A long-simmering dispute between residents of far east Orange County and developers over preservation of the rural nature or development potential of that area is turning into a local bill in the Florida House of Representatives to create a new municipality to govern its own fate there, the Town of Preservation.
Republican state Rep. Rene Plasencia introduced House Bill 1087 this week, which could start the process of uniting a cluster of mostly rural settlements and small communities in east Orange County to create the county’s second-largest municipality in terms of land size, starting out with about 20,000 acres. The town would start with a population of about 17,000.
Proposals for a such a town have percolated for many years as frustrated residents in the area have sought more control over land-use decisions for the region.
The dynamic became most apparent in 2016 when Emily Bonilla, an advocate for preserving the area’s rural and natural state, stunned the political landscape by upsetting longtime Orange County Commissioner Ted Edwards, who had voted to support developments in the region. On the Orange County Commission, Bonilla has continued her efforts to preserve the area’s rural nature.
But until recently the notions of actually creating a new east Orange County city to preserve the rural character have fallen far short of ever becoming serious drives.
Now backers of the berg, led by leaders of the Save Orange County environmental preservation group, have submitted a feasibility study to Orange County. Plasencia, the Orlando Republican whose House District 50 includes the entire area, has taken up their cause in the Florida House.
“If they have their own municipal government, they decide where the growth goes,” Plasencia said.
His bill would call for an election to decide if the town is to be formed, and would create the town charter, calling for the establishment of a council-manager form of government, with the council consisting of five members elected at large in the town.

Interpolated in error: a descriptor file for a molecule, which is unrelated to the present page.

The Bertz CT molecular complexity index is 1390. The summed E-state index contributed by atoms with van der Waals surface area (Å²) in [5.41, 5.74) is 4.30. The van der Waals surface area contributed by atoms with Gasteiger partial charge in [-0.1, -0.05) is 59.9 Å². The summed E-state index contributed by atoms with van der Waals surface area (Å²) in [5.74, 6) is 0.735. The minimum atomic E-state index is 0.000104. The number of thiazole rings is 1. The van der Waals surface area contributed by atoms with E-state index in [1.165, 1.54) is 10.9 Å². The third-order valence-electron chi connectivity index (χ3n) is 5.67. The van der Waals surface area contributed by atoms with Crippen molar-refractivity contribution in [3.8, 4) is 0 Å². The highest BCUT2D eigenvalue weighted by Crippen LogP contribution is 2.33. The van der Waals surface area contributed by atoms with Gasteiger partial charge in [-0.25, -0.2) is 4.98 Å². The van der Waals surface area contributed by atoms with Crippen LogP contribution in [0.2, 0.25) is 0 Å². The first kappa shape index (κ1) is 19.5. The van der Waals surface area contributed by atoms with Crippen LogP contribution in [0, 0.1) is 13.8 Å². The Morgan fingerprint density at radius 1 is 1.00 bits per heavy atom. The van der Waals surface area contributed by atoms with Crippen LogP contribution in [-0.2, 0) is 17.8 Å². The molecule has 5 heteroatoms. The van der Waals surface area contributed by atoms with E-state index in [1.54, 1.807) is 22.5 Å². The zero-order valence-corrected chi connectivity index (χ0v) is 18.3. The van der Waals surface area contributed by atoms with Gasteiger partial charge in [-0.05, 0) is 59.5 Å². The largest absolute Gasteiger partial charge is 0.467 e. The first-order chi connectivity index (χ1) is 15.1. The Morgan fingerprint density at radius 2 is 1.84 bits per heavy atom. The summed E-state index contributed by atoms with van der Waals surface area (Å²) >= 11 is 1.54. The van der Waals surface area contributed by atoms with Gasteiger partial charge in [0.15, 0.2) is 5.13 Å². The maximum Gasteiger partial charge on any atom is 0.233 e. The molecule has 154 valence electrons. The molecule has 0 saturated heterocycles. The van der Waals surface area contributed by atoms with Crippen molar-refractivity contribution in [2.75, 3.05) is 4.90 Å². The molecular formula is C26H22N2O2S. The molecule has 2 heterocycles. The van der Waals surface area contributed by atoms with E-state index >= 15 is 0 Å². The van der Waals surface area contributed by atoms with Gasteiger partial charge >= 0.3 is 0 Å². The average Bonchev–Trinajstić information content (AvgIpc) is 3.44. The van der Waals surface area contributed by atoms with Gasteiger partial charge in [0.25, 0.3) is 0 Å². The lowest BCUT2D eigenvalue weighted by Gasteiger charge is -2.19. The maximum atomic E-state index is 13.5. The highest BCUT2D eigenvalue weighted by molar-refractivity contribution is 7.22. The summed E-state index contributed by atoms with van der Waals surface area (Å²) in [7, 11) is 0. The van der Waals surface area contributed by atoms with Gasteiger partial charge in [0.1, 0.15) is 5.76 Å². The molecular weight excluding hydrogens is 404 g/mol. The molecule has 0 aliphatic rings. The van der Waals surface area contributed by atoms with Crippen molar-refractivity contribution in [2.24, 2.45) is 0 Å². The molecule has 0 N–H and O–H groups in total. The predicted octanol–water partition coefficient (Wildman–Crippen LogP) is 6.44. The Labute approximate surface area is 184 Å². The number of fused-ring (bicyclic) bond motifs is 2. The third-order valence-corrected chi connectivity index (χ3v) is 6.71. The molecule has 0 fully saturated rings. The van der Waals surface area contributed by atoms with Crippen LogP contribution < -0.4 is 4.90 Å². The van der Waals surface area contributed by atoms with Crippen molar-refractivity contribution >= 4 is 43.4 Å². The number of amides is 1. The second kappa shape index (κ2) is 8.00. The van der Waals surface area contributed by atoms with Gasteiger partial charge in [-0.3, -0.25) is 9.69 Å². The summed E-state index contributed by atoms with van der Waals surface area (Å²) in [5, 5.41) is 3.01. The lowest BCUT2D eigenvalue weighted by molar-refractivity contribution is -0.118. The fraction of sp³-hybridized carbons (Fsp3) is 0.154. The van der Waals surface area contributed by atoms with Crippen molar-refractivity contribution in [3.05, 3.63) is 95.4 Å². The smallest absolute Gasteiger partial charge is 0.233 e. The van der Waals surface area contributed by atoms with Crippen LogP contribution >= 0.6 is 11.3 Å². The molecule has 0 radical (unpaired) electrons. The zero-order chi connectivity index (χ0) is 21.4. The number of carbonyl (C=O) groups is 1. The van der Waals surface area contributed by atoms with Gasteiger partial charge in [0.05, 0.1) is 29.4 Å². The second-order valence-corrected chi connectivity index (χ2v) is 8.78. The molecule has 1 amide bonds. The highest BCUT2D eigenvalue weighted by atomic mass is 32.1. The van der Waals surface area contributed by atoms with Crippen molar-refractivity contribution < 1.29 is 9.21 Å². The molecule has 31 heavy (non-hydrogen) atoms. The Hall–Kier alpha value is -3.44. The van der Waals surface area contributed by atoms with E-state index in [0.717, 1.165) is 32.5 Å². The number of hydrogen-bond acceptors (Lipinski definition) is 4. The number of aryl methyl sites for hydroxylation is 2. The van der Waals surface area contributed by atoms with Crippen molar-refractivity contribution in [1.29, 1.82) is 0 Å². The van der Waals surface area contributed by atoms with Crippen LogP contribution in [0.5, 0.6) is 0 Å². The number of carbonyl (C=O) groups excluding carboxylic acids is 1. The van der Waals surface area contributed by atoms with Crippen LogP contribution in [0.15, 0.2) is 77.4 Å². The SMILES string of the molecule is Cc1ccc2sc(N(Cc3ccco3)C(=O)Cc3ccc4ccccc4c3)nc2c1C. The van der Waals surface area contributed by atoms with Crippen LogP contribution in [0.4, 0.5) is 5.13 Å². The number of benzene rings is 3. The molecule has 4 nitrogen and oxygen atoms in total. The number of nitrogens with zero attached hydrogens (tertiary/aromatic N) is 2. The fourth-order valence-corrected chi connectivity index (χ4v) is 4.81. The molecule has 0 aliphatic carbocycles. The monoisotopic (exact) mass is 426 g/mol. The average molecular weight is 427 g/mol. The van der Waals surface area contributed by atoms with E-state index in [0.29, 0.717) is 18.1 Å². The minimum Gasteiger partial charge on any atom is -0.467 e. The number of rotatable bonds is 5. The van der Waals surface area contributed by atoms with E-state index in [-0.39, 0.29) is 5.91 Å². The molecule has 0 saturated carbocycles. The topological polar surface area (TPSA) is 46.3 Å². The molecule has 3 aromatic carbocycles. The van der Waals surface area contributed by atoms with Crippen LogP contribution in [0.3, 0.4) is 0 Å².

The Orange County Legislative Delegation voted in January to support the bill moving forward. Plasencia said it is headed for the House Local, Federal and Veterans Affairs Subcommittee.
Plasencia noted that in recent years in Florida there have been five such new municipality-creation bills, and three of them have been approved.
Because HB 1087 is a local bill, it does not need Florida Senate approval. If the House approves it and Gov. Ron DeSantis signs it, the Orange County Supervisor of Elections would have to set up a referendum vote in the area in the November election. If a majority of residents approve it, the town would be on its way toward being incorporated.
The Orange County Commission has not yet discussed the proposal.
Under the feasibility study filed with the Orange County, the Town of Preservation would comprise a swath of land along the Econlockhatchee River watershed, stretching from the Seminole County line on the north almost 10 miles southward to State Road 528, between the University of Central Florida and Avalon Park on the west and the rural communities of Bithlo and Wedgefield on the east.
The town would include at least parts of the unincorporated communities of Lake Pickett, Tanner, Bonneville, Fairways, Corner Lake, Sunflower Trail, and a couple of neighborhoods often considered part of Bithlo.
But mostly the town’s area would include vast preservation lands along the EconlockhatcheeRiver, notably the 9,500-acre Hal Scott Regional Preserve and Park; and the smaller Long Branch Park, Pine Lily Preserve, Ken Bosserman Econlockhatchee River Preserve, Econlockhatchee Sandhills Preservation Area, and a couple of smaller areas of wild, public lands that have not yet been formally organized. The St. Johns River Water Management District owns some of the preserves, and Orange County the rest.
“The majority of the land is preservation land. It’s not anything that’s buildable or currently anything that has any homes on it or private property; it’s public lands,” Plasencia said.
And that is key to both the proposal’s biggest problem and biggest goal. Florida law calls for towns to have a population density of at least 1.5 people per acre. The Town of Preservation would fall well short of that standard, unless the preservation lands are not included in the calculations.
One of the critical arguments driving the creation of the town is preservation of the preserves, by preserving the inhabited areas around them as rural settlements.
“The proposed Town of Preservation, Florida, has extraordinary conditions that merit waiving this requirement,” the feasibility study argues.
The feasibility study’s preamble is critical of Orange County growth patterns that showed 5 percent annual growth in the Town of Preservation area in this century, but little extension of services. That has resulted, the study argues, in a neglected area with increasingly “gridlocked roads, diminished rural community characteristics, declining access to existing county services, and increased citizen demand for community services, which decreased the quality of life for local area folks.”